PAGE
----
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Lethbridge Herald Newspaper Archives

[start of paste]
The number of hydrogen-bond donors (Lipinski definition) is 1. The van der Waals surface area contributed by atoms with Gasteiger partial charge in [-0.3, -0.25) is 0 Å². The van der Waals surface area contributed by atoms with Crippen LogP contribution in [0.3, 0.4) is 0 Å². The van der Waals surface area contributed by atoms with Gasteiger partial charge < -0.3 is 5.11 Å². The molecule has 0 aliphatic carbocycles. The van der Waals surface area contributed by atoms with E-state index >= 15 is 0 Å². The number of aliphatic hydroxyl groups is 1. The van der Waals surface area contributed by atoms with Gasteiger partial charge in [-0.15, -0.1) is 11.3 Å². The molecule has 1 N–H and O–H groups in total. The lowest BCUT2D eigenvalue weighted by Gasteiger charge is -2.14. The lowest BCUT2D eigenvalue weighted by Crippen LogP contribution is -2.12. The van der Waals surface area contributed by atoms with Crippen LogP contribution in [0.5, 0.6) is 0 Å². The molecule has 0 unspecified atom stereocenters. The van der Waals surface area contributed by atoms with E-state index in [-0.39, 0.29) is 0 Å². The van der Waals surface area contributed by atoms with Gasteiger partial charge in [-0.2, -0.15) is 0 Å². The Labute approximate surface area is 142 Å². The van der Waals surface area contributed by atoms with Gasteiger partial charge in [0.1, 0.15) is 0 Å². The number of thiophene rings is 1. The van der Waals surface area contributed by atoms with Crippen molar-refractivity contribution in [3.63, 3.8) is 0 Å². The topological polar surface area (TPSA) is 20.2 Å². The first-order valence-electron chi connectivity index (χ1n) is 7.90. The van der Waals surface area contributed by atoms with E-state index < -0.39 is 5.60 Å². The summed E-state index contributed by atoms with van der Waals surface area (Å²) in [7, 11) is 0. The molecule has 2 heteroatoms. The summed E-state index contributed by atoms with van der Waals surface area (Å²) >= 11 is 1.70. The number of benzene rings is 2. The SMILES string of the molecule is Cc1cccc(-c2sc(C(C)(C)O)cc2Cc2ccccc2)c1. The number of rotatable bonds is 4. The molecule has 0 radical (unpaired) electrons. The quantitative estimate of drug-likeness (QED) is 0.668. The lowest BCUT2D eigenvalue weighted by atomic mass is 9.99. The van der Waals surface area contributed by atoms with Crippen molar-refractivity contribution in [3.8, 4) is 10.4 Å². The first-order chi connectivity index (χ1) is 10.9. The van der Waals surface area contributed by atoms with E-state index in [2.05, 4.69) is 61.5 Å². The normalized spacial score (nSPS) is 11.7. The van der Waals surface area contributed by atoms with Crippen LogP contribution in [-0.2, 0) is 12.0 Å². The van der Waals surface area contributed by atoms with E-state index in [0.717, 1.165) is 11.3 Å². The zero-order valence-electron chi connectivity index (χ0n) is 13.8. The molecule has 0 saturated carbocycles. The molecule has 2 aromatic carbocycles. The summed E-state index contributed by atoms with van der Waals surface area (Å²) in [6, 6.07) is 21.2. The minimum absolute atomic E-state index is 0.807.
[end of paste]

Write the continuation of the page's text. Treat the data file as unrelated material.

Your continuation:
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Lethbridge Herald, The (Newspaper) - August 11, 1971, Lethbridge, Alberta Games fast drawing to a close Canadians holding their own in equestrian ring W.dneidoy, Auguit 11, Wl THE IETHMIDGE HERALD CALF, Colombia (CP) Pretty Christilol Hanson of Sharon, who has been put- ting horses through llieir paces since she was 10, aimed for her second gold medal of the Pan- American Games today as the spotlight shifted momentarily from the p o o 1 s i d e to the equestrian show ring. The 24-year-old Indonesian- horn rider was drawn first for the ride-off against two Chileans in the individual dressage event will] a gold medal at stake. Her first-place performance Tuesday helped the Canadian equestrians win the learn dres- sage gold by a margin of 230 points. II was Canada's first Pan-Am gold ever in dressage. Miss Hanson won a third-place individual bronze ui dressage in the 19C7 Games at Winnipeg. The Canadian equestrian team's effort so far has pro- duced two team gold and indi- vidual silver and bronze in the four competitions completed, with two left. HALF PROGRAM OVER The Games are drawing to a close wit half the 20-sport pro- gram completed. The 29-event swimming program winds up tonight with four finals on tap and the Canadian girls needing just one gold lo share (he team title wilh the United Stales. The American girls won two swimming gold Tuesday nighl to tie the Canadians at six gold each. Tlie only women's events left on the program are the two DONT GIVE HIM MUCH TO SHOOT AT h's tough enough to beat one goalie buf two and an instructor Tim Karl is attempting to put the puck past Mark Kaba yama, without mask, and his mate David Crighton. On the right is instructor Seth Martin, considered by many to be the finest amateur goalie in the world a few years back. Martin is one of the instructors for the Windy City Hockey School which is currently on at Adams Ice Centre. Earl Ingarfield, formerly of the Califirnia Golden Seals of the National Hockey teague, is Martin's partner during sessions- Killebreiv hits 500tn home run Orioles had to spoil things By THE ASSOCIATED PHESS Baltimore Orioles spoilec Harmon Killebrew's little party but Chicago White Sox couldn' do much to dampen Sam Me Dowell's celebration. Killebrew snapped a long dry spell with his 500th career home run and then added another foi good measure Tuesday night but it wasn't enough for Minne- sota and the Orioles overtook the Twins 4-3 in 10 innings. McDowell, absent in a tract dispute since July 31. re- turned to Cleveland and com- bined with two relievers for six-hitler as Hie Indians beal the White S'ox 41. In other American League ac- tion Tuesday, Detroit Tiger's walloped Milwaukee Brewers 12-3, California Angels stopped New York Yankees 7-6, Kansas City Royals swept a double- header from Washington Sena- tors 9-2 and 3-1, and Oakland Athletics took a pair trom Bos- ton Red Sox 6-5 and 7-5. Killebrew became the 10th man in major league history to reach 500 career homers when he unloaded on Baltimore left- hander Mike Cucllar in the firsl inning. He had No. 499 on July 25. He unloaded on Cuellar again in the sixth inning, tying the BERT MAC'S "YOUR CYCLE CENTRE OF THE SOUTH" BOY'S and GIRLS' HIGH RISE BICYCLES AS IOW AS 49 JUNIOR 10 SPEEDS Klondiker and Peugeai .95 AS LOW AS We Take Trades BERT MAC'S CYCLE LTD. 913 3rd Ave. S. Phone 327-3211 OPEN THURS. AND FRI. TILL 9 P.M. "Serving S, Albcrla lor Over 35 Yoors1' score at 3-3, where it stayed until the 10th when Merv Ret- Lcnmund broke the tie with a Baltimore homer, giving the Birds and, Cuellar, the victory. "Tney don't said Kil- lebrew of his homers, "if you don't win." McDowell, making his firsl start since July 27, remembered to win his game. Tlie tall left- hander hurled six shutout in- nings before leaving the game and Alan Foster and Phi] Henni- gan finished up, nailing down Sudden Sam's llth victory of the season. McDowell allowed four hits, Expos managed just two hits By THE ASSOCIATED PHESS Juan Marichal pitched a bril- liant two-hitler as Sar Fran- cisco Giants edged Montreal Expos 1-0 Tuesday. Ill other National League games, Los Angeles Dodgers downed Philadelphia Phillies 6- AUanta Braves lopped St. Louis Cardinals 2-1; Houston Astros nipped Cincinnati Reds 3-2, New York Mets trimmed Cowboys win with surge 'Jlie. DalKi.1; Cowboys racked up five runs in Uic bottom of Lhc sixth inning and belled Ihe Contractors 7-2 in I he first jame staged in the Senior VIen's Fastball League action Tuesday night. Tied 2-2 going into Ihe bot- .om of the sixth inning the eague leading Cowboys caught up to losing pitcher Ron Zasad- ny tagging him for five runs. George Sanloni earned Ihe nound victory with the aid o[ Darryl Leavitl. Sjinloni also aided his own cause wilh ;i dmihfc while Lar ry Tralcb blaster! 3 home mil and a double. Jim Tralch managed l.wo sin- gles for the Contractors Meanwhile in Lhe .second en- counter of the evening the M and K Generals dropped the Nil-Mode Homers 13-2 after five inning, of play. Dennis Allen was credited with the win M Baird started off (lie proceedings. Allen, Baird and reliever Lloyd Yamagishi only gave up two hits in tlie lou-sided vic- tory. In the hillini; department Wally Kruskavich and Cal O'lirien stroked out three sin- gles apices while Allen and Yamagishi aided wilh two sin- gles each. Ralph Rcnimie and .Terry Cnrmichnel rnppcd out n sin- gle apiece for the Homers. Action San Diego Padres 6-4, and Chi- cago Cubs fdged Pittsburgh Pir- ales 2-1. Marichal, the enigmatic vel- eran Giants' right-bander, had started the season with 203 vic- tories and 98 losses. He also led active pitchers in shutouts with 46 and was tliird on the all-time eamed-run-average list wilh a 2.68 mark, behind only Walter Johnson's 2.37 and Grover Cleveland Alexander's 2.56. This was despite the worst season of his 11-year San Fran- cisco career, when bj won only 12 and lost 10 in 1970 and his ERA soared to 4. II This season, Marichal ap- peared (o have overcoirre the 'ness Dial plagued him lasl year, as he got off winging with a 10-4 record through June 2J Then he lost four in a rov before blanking the Expos foi his first victory in seven weeks Although he allowed only Rusty Staub's double in Hie fourth inning and Bob Bai- ley's lead-off single in the sev- enth, he was locked in a score- duel with Bill Stoneman, also had pel-milled only hits, through the firsl eight innings. Then, Sloneman, 12-10. who had been lough in the clutch stranding nine runners in eight innings, finally cracked in tbc ninth. Alan Gall-iglrer'i- ono-oul sin file got the Giants started. Then, Maricb-il o'nublcd dmvn the third base line and Bobby Bonds walked, before Tito Fuenies broke up the scoreless battle with a single (o right. Marichal walked three and struck out cighl in helping Ihe Giants preserve their lead over Los Angeles in the National league Wcsl Division. Juan was almost as sharp as Mnriclial in shackling the best hitting club in (he majors. He also walked Ihrcc and fanned six in hurling his third straight com- plclc game victory ami pulling the Culis to within six games of first-place Pittsburgh in the East Division. The surging Dodgers made it three straight victories and nine slruck out seven and walked two as he beat Chicago for the third straight time. Dick McAuliffc, Noita Cash and Bill Freehan drove in three runs apiece, leading Detroit to its romp over Milwaukee. McAuliffe contributed a triple and homer and Freehan and Cash also homered as Joe Cole- man, 13-6, coasted to his sixth consecutive victory. Freehan's 17th of the him four in Ihe lasl two games. Jim Spencer and Roger Repoz pumped a pair of eighth inning homers, breaking a tie and moving California past New York. Spencer's 14lh homer of Ihe season snapped a 4-4 lie and Ihen Repoz lagged his two-run gave Ihe An- gels enough cushion to stand off a late Yankee rally. HOPKINS JIOMIiflS Gail Hopkins cracked a three-run homer in the first in- fifth straight hit in two started Kansas City lo its first game romp over Washington. In the nightcap, Mike Hedlund and Ted Abernalhy combined for1 a four-hitler, completing Ihe freestyle races over the 100- and 800-metre distances. Canada's top-rated freeslylei, Angela Coughlan of Burlington, Ont., watched the wake of American winners in the 200 and 400 free- style, winning silver and bronze. Her gold came hi lire 400 med- ley relay. Angela won her fourth medal, another silver, swimming the Hostage wasnt involved CALL Colombia (CP) Little Lester Wong was just 32 seconds, almost 11 seconds anchor leg of the 400 freestyle r.elay final Tuesday nighl. The Canadian girls were second as a young U.S. team won the race with a clocking of 4.-01.2, better- ing the Games record by four tenths of a second. Other Canadian medals came in two bullerfly events. Byron MacDonald, a naturalized Cana- dian living hi Glenview, 111., was a bronze medallist in the men's 100-metre race, won by Frank Hcekl. the American .si.ii1 of Ihe meet, with a tolal ol four gold. Sue Smith of Edmonton look a bronze in (he women's 200-metre final, where the win- ner, Lynn Colella, did clipping 2.4 seconds off Hie Games mirk. Outsider Pal Miles clocked another Games record1 in whi- ning the men's metres lor the U.S., Ron Jacks of Vancouver sixth. Miles swam I the gruelling race in 1G minutes standing Ihere beside a res- taurant chatting with a Cuban fencer. From all reports, the 28- year-old Toronto chemist and member of Canada's fencing team at the Pan-American Games was minding his own business. It was past midnight Tues- day night and Wong was below the flag stand which contains the flags of the coun- tries competing in the Games. An unidentified Canadian athlete came up and asked which was the Cuban flag. Wong said he didn't know but his friend promptly pointed to (us national symbol. The unidentified Canadian went after tile flag in what most observers report was an attempt to collect a souvenir. FIGHT STARTS Alter that the repoits be- come a little blurry but there was a fight and prelly soon Wong, who apparently was just standing there trying to mind his own business, was the business of many people. Top Canadian, Cuban and United States officials at Ihe Games were awakened in an effort lo gel Wong was taken hostage by the Cu- bans but released unhurt shortly after. Some of the aftermalh was this: U.S. alhlele had to walk around with dark glasses be- cause he wras cut above and below the right eye. U.S. officials de- manded an apology from Cuba, saying their athlete, James P. Culhane, a 28-year- old gymnast, had been at- tacked by a group of Cubans while also trying to lake a flag as a souvenir. under the Games standard. Jacks clocked 17.07.6, HAVE 74 MEDALS The four Canadian medals Tuesday brought the team's total after 11 days of competi- tion to 74: 17 gold, 18 silver and 39 bronze. The team is third in the medal standing and can't catch second-place Cuba which has 26 gold. The Cubans have shown tremendous improvement since the Winnipeg competition when they finished fifth with eight gold. But tlie 17 Canadian gold medals bettered by five the total gold won in Winnipeg and Ihe team "has a chance of equal- ling or passing the all-time Ca- nadian high in international gold won in the first British Empire Games at Hamilton, Ont., in 1930. Canada came close to doing just that in the Commonwealth Games a1 Edinburgh last year when the squad won 18 gold. Just as it got pretty tiresome to tear the Star Spangled Ban- ner played 120 times in Winni- peg, the South Americans have heard it here 96 times for U.S. gold medals. But the Americans are nol going lo come close to their 120-gold total of 1967. It was the final-day jumping event in Winnipeg that clinched second-place for His Canadian team when Jim Day of King City, Ont., took the individual gold. That victory put Canada ahead of Brazil 12 golds to 11. SHOWING IMPORTANT Here, tiie equestrian team's showing in the last three days of the Games looms large in the over-all Canadian picture. The Prix de Nations team jumping is scheduled Friday just before Ihe closing ceremonies. Canadian officials were un- -Cuba got their flag back happy with the way the Cana- bul it had a three-inch lear hi it. went sightseeing. Bob Osbome of Vancouver, the Canadian clief de mission, expressed regret over the in- cident and promised to inves- tigate and "lake appropriate action." He said he felt no malice had teen inlended. Clifford Buck, president of the U.S'. Olympic Committee, said it all started as a prank. He said some athletes decided to grab some flags as souve- nirs. "We have a statement from said Buck. "He ac- knowledged that he took one of the flags, although it is against team rules." dian equestrians have been posted first in riding order for every event so far. "But we might as well make up our minds we're going lo ride first said Tom Gayford of Gorrr.ley, Ont., the 43-year-old stockbroker-horse- man and veteran internation- alist. "The way we've been picking tbem, we're bound to draw first again for the Grand Prix jump- ing." No rider likes to go first. In judgment competition such as dressage, the judges usually award lowei points lo the first rider to allow room for higher points to a betler performer who might follow. resume tonight in II healing Hie Plvils when the Labor Club and Nu- Modc I angle nt 7 p.m. at (ho Dave Elton Park, wilh the help of Ihrcc runs bal- led in by Tom Mailer nnd six-hit pitching by Bill KILLEBREW'S 500th Harmon Killebrew of llie Minnesota Twins become only Ibo lOlh player in major league history lo liil 500 home runs in his career wilh o firsl inning blasl off Bolfimore Orioles' Mikn Cijollor. Killebrew liil No. .501 in Ihfi iixlh inning but I hi Orioki won 4-3 in 10 HIGA'S ANNUAL SUMMER FINAL 3 DAYS 500 PANTS TO CHOOSE FROM DRESS and CASUAL SLACKS DAYS AND 6.W.G. Values la 19.95 SELECTION OF SLACKS PAIR FOR 4 PRICE OF I 2 WHITE SLACKS BALANCE OF SLACKS 30% Off SURF SETS Consists of swim suit and jacket OFF SHOES PAIR FOR PRICE OF GOOD SELECTION SPORT SHIRTS Price T-SHIRTS Including tank tops 30% Off ONE RACK ALTERATIONS EXTRA Reg. lo 595 SPECIAL, EACH BALANCE OF SUITS 30 SUITS 20% OFF ALTERATIONS EXTRA RACK Sport Coats 520 Reg. to TO CLEAR EACH ALL SUMMER HATS 30% Off Bargain Tables ,00 TABLE MISCELLANEOUS MERCHANDISE Values lo 5.00 TABLE INCLUDING JACKETS Up la 12.fS .00 TABLE MISCELLANEOUS MERCHANDISE Reg. Values lo 15.95 TABLE MISCELLANEOUS MERCHANDISE Reg. Values lo 19.95 Alt SAIES CASH NO REFUNDS OR EXCHANGES NOW OPEN THURS. AND FRI. TILL 9 P.M. ALL AITERATIONS EXTRA RIGA'S MEN'S BOYS' WEAR 04 1311. ST. N. PHONE 327-7610 ;